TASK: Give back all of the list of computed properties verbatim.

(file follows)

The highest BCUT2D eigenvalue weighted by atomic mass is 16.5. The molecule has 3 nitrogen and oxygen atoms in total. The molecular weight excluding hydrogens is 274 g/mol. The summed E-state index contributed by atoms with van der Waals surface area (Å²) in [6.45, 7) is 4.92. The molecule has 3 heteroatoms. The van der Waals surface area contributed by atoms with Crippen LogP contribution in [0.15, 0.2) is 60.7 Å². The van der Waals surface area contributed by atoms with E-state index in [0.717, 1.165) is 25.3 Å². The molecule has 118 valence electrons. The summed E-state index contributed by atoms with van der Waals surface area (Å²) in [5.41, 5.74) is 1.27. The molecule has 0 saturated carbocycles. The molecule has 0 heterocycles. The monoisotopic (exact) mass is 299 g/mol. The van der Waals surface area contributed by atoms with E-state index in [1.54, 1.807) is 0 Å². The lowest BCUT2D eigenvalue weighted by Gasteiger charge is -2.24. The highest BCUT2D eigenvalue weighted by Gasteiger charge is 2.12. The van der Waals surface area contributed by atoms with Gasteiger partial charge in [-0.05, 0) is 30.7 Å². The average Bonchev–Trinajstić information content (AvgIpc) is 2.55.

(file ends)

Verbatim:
The highest BCUT2D eigenvalue weighted by atomic mass is 16.5. The molecule has 3 nitrogen and oxygen atoms in total. The molecular weight excluding hydrogens is 274 g/mol. The summed E-state index contributed by atoms with van der Waals surface area (Å²) in [6.45, 7) is 4.92. The molecule has 3 heteroatoms. The van der Waals surface area contributed by atoms with Crippen LogP contribution in [0.15, 0.2) is 60.7 Å². The van der Waals surface area contributed by atoms with E-state index in [0.717, 1.165) is 25.3 Å². The molecule has 118 valence electrons. The summed E-state index contributed by atoms with van der Waals surface area (Å²) in [5.41, 5.74) is 1.27. The molecule has 0 saturated carbocycles. The molecule has 0 heterocycles. The monoisotopic (exact) mass is 299 g/mol. The van der Waals surface area contributed by atoms with E-state index in [1.54, 1.807) is 0 Å². The lowest BCUT2D eigenvalue weighted by Gasteiger charge is -2.24. The highest BCUT2D eigenvalue weighted by Gasteiger charge is 2.12. The van der Waals surface area contributed by atoms with Gasteiger partial charge in [-0.05, 0) is 30.7 Å². The average Bonchev–Trinajstić information content (AvgIpc) is 2.55.